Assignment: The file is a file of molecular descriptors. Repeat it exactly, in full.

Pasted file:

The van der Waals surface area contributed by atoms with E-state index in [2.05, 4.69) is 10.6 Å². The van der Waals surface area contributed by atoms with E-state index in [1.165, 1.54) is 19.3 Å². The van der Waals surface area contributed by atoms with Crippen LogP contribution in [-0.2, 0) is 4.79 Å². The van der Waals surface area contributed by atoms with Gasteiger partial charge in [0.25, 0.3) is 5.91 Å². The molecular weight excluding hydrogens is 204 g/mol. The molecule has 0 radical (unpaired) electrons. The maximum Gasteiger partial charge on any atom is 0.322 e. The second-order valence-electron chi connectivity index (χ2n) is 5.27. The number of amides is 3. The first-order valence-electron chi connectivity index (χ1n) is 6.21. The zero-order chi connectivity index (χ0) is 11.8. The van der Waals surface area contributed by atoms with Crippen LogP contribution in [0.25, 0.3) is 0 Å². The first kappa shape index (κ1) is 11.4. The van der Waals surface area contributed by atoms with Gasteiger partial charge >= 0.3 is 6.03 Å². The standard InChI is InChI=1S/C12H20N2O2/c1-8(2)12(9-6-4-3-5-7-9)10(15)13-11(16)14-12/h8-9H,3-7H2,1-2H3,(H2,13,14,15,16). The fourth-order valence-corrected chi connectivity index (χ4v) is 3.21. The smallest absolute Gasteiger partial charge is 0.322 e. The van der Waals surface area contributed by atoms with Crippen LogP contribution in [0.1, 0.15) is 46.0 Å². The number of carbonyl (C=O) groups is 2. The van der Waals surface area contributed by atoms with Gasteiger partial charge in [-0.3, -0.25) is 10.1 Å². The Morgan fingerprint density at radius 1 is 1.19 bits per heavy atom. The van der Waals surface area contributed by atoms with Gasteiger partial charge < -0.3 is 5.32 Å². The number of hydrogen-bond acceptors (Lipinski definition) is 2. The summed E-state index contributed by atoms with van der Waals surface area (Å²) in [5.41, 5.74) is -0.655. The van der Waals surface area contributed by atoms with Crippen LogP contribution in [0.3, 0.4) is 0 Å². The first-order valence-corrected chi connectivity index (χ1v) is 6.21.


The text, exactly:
The van der Waals surface area contributed by atoms with E-state index in [2.05, 4.69) is 10.6 Å². The van der Waals surface area contributed by atoms with E-state index in [1.165, 1.54) is 19.3 Å². The van der Waals surface area contributed by atoms with Crippen LogP contribution in [-0.2, 0) is 4.79 Å². The van der Waals surface area contributed by atoms with Gasteiger partial charge in [0.25, 0.3) is 5.91 Å². The molecular weight excluding hydrogens is 204 g/mol. The molecule has 0 radical (unpaired) electrons. The maximum Gasteiger partial charge on any atom is 0.322 e. The second-order valence-electron chi connectivity index (χ2n) is 5.27. The number of amides is 3. The first-order valence-electron chi connectivity index (χ1n) is 6.21. The zero-order chi connectivity index (χ0) is 11.8. The van der Waals surface area contributed by atoms with Crippen LogP contribution in [0.25, 0.3) is 0 Å². The first kappa shape index (κ1) is 11.4. The van der Waals surface area contributed by atoms with Gasteiger partial charge >= 0.3 is 6.03 Å². The standard InChI is InChI=1S/C12H20N2O2/c1-8(2)12(9-6-4-3-5-7-9)10(15)13-11(16)14-12/h8-9H,3-7H2,1-2H3,(H2,13,14,15,16). The fourth-order valence-corrected chi connectivity index (χ4v) is 3.21. The smallest absolute Gasteiger partial charge is 0.322 e. The van der Waals surface area contributed by atoms with Crippen LogP contribution in [0.1, 0.15) is 46.0 Å². The number of carbonyl (C=O) groups is 2. The van der Waals surface area contributed by atoms with Gasteiger partial charge in [-0.3, -0.25) is 10.1 Å². The Morgan fingerprint density at radius 1 is 1.19 bits per heavy atom. The van der Waals surface area contributed by atoms with Gasteiger partial charge < -0.3 is 5.32 Å². The number of hydrogen-bond acceptors (Lipinski definition) is 2. The summed E-state index contributed by atoms with van der Waals surface area (Å²) in [5.41, 5.74) is -0.655. The van der Waals surface area contributed by atoms with Crippen LogP contribution in [0.3, 0.4) is 0 Å². The first-order valence-corrected chi connectivity index (χ1v) is 6.21.